Chapter II, The Calling

When, therefore, we speak of the calling in the saving sense of the word as a link in the chain of salvation, it is important that we remember and place on the foreground that this is the work of God’s grace in the absolute sense of the word. God accomplishes this work only in the elect. We are so easily tempted to confuse the calling as a step on. the way of salvation with the preaching of the gospel as such, as it is proclaimed by men. The calling as a work of salvation in that case becomes general, comes on the part of God to all men, and is gradually changed into an offer, a well-meaning offer of salvation on the part of God to all men, the acceptance of which depends on the free will of man. Thus we come on the track of Pelagius and Arminius. And therefore, although we certainly do not deny that the proclamation of the gospel comes to many, and, according to the good pleasure of the Lord, is brought also to many that are not saved, we must never forget that after all many are called, but few are chosen. And the calling as we are treating it under the head of salvation as applied to the sinner, as a work of grace of God, never must be confused with the external preaching of the gospel to all. The calling in its saving sense, through which the sinner is translated from darkness into God’s marvelous light, is a work of God’s grace and is wrought in the heart of the elect alone. It is, like all the work of God’s grace, strictly particular. Even as election is strictly particular and dependent on God’s sovereign grace alone, even as the blood of Christ and His atonement is particular and is shed only for the elect, even as the work of regeneration does not at all depend on the free will of man, but is wrought efficaciously by God’s sovereign grace only in the elect, thus also is the calling in the saving sense of the word never general, but always particular. This calling of God does not come to all men, not even to all men that are under the preaching of the gospel, but only to the elect.

That this is true is clearly evident from all Scripture. More than once the, Holy Scriptures speak of this calling. And always it is very plain that it is the work of the Lord which He works only in the elect. The Good Shepherd calls His own sheep by name and leads them out to follow Him. When they hear the voice of the Good Shepherd as He calls them, they surely come to Him. They do not become His sheep only at the moment that He calls them, still less because they hear His voice and follow Him. On the contrary, they are His sheep from before the foundation of the world. The Father gave them to Him. Cf. John 10:3, 27. And because they are His sheep, therefore He calls them by name. And because He calls them efficaciously, therefore they hear His voice and follow Him. They that are not of His sheep and for whom the Good Shepherd did not give His life do not hear His voice either, are not called by Him by name, and do not believe on Him. “Ye believe not,” says the Savior, “because ye are not of my sheep.”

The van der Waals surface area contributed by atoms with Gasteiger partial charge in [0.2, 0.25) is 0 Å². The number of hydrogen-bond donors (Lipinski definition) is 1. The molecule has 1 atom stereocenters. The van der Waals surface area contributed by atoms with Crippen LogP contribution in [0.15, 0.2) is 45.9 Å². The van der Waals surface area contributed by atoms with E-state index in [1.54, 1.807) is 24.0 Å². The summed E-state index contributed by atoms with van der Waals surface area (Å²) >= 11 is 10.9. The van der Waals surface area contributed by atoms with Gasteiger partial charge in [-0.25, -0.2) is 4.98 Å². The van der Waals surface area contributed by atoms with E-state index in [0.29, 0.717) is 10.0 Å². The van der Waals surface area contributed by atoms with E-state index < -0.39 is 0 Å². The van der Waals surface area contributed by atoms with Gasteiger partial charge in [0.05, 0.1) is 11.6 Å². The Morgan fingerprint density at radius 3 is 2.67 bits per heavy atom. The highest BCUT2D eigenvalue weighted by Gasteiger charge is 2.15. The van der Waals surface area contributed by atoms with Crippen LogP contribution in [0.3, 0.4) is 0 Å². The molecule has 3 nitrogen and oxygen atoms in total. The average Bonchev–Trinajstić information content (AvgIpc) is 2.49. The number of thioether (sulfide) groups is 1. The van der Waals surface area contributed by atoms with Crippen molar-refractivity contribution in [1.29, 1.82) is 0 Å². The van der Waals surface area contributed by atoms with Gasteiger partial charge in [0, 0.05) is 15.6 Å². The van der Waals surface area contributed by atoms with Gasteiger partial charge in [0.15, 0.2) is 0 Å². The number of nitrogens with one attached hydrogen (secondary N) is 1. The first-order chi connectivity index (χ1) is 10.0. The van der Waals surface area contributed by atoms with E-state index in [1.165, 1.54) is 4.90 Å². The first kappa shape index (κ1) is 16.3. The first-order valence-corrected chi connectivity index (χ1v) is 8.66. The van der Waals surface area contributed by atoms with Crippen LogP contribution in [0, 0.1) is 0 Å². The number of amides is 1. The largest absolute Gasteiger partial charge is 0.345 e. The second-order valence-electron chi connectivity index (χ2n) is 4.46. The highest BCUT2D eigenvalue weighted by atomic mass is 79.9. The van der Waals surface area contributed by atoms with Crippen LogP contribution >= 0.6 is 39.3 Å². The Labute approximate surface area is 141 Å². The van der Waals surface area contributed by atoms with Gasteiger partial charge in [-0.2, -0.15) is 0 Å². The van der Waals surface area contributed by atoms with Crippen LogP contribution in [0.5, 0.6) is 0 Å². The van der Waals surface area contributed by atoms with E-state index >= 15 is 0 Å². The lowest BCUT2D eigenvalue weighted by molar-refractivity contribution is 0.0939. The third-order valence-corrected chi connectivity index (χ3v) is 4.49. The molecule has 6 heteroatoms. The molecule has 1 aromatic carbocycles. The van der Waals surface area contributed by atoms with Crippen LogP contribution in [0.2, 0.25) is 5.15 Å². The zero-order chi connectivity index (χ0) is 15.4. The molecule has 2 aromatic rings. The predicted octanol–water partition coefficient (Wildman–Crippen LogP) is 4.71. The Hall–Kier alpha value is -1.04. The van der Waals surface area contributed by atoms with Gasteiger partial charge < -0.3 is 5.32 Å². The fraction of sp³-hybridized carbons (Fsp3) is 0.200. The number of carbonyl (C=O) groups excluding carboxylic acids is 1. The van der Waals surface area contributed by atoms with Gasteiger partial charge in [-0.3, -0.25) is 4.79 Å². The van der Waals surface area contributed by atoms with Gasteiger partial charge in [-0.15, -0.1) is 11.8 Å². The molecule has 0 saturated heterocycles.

The same is true of the epistle to the Romans, chapter 8, vss. 29 and 30, the well-known passage to which we have already referred. In vs. 25 the apostle wrote that all things work together for good to them that love God, to them that are called according to His purpose. And in the verses that follow he gives of this marvelous fact an explanation by pointing to the deepest cause of it all. They are called according to the good pleasure and purpose of God. And this calling constitutes only a link in the unbreakable chain of salvation, the last link of which reaches into the glorification of the people of God: “For whom he did foreknow, he also did predestinate to be conformed to the image of his Son, that he might be the firstborn among many brethren. Moreover whom he did predestinate, them he also called: and whom he called, them he also justified: and whom he justified, them he also glorified.” Hence, it is inevitable that one who is truly called may also be absolutely sure of the eternal glory that is set before him. For that calling is rooted in the eternal love-knowledge of God and proceeds from predestination unto eternal glory. That is the reason why all things work together for good to those whom God hath called according to His purpose. But also here it is very evident that the calling is just as particular as the predestination unto everlasting glory and salvation. It is a work of God which He accomplishes only in the elect.

The same is presented in the beautiful first chapter of Paul’s first epistle to the Corinthians. He writes to the congregation, to the church of God which is in Corinth, to them that are sanctified in Christ Jesus, to them that are called to be saints, that is, to them who through the calling have become saints of God in Christ Jesus. He further attributes this calling entirely to God, the Lord, Who is faithful, and who called them unto the fellowship of His Son Jesus Christ our Lord. Cf. I Cor. 1:9. That is the reason why He can also confirm them unto the end, that they may be blameless in the day of our Lord Jesus Christ. Cf. I Cor. 1:8. If the calling were in part or entirely dependent upon the free will and choice of man, this could never be sure. But now it is God Who is faithful; and the faithful God has called them according to His purpose. He shall surely preserve them and finish His own work in them until the day of Christ. From thence is explained the fact that the preaching of the gospel is a stumbling block to the Jews and foolishness to the Greeks, but is the power and wisdom of God to them that are called. I Cor. 1:23, 24. The calling of God is the sole determining factor. It does not make any difference whatever whether one is a Jew or a Greek. By nature we all lie under the power of sin and darkness.

—H.H.